Estemirova and the ECHR

Just something I noticed in the Financial Times coverage of the Natalia Estemirova murder scheduled for tomorrow, emphasis mine:

Ms Estemirova had recently completed a report for Memorial documenting the burning of homes belonging to the families of suspected insurgents and extrajudicial executions in Chechnya in which Chechen law enforcement officials were alleged to have been involved.

The most recent example was the death of Abusubyan Albekov, a Chechen villager who was reported to have been gunned down in the Kurchaloi district after being detained by law enforcers on July 7. The abuses were also documented in a recent report by New York-based Human Rights Watch, which Estermirova worked closely with. (…)

Ms Denber said Ms Estemirova “was a monumental person in the human rights movement and we’re totally shattered.” “She was instrumental to telling the truth about what is happening in Chechnya. She was interested not in scandal but in real justice for people in Chechnya,” Ms Denber said, adding she had actively encouraged victims of human rights abuses in Chechnya to seek justice in the European Court of Human Rights.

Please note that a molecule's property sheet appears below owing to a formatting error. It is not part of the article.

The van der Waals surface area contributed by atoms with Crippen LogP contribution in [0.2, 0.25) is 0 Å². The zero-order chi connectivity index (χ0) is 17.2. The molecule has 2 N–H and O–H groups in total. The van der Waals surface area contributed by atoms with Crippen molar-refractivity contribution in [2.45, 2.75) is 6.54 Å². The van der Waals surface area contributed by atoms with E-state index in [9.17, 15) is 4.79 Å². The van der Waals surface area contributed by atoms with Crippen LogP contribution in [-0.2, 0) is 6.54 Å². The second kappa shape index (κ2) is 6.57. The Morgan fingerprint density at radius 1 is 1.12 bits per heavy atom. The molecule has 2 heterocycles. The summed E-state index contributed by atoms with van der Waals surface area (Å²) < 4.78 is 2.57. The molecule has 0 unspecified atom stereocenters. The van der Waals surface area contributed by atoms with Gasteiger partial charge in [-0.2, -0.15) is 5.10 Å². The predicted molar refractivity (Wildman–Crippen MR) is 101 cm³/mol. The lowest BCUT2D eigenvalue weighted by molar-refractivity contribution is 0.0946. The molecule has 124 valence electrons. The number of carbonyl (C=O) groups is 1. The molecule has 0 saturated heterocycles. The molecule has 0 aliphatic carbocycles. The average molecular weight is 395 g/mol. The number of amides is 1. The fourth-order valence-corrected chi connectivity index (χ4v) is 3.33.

Not only did Estemirova work closely with HRW, on July 2 they published a lengthy report on revenge killings and house burnings, followed by a second report released only yesterday, which is likely to fuel a lot of litigation against the state.  On the same day, Strasbourg ruled that the government would have to pay almost 40,000 euros to Zina Pukhigova, a Chechen woman whose husband was disappeared by the military.  A few weeks earlier, the ECHR ruled that 35,000 euros was to be paid to Sabigat Magomadova for the disappearance of her son.

On top of all this, I saw an interesting report from the Finnish-Russian Civic Forum just the other day about a new law being passed to limit compensation to Chechen victims of anti-terrorism actions, which seeks to reduce the onslaught of cases being sought at the ECHR in Strasbourg.

Certainly Estemirova was targeted by a great number of individuals who feared being exposed in her work, but the slew of recent cases and their high costs may have upped the ante.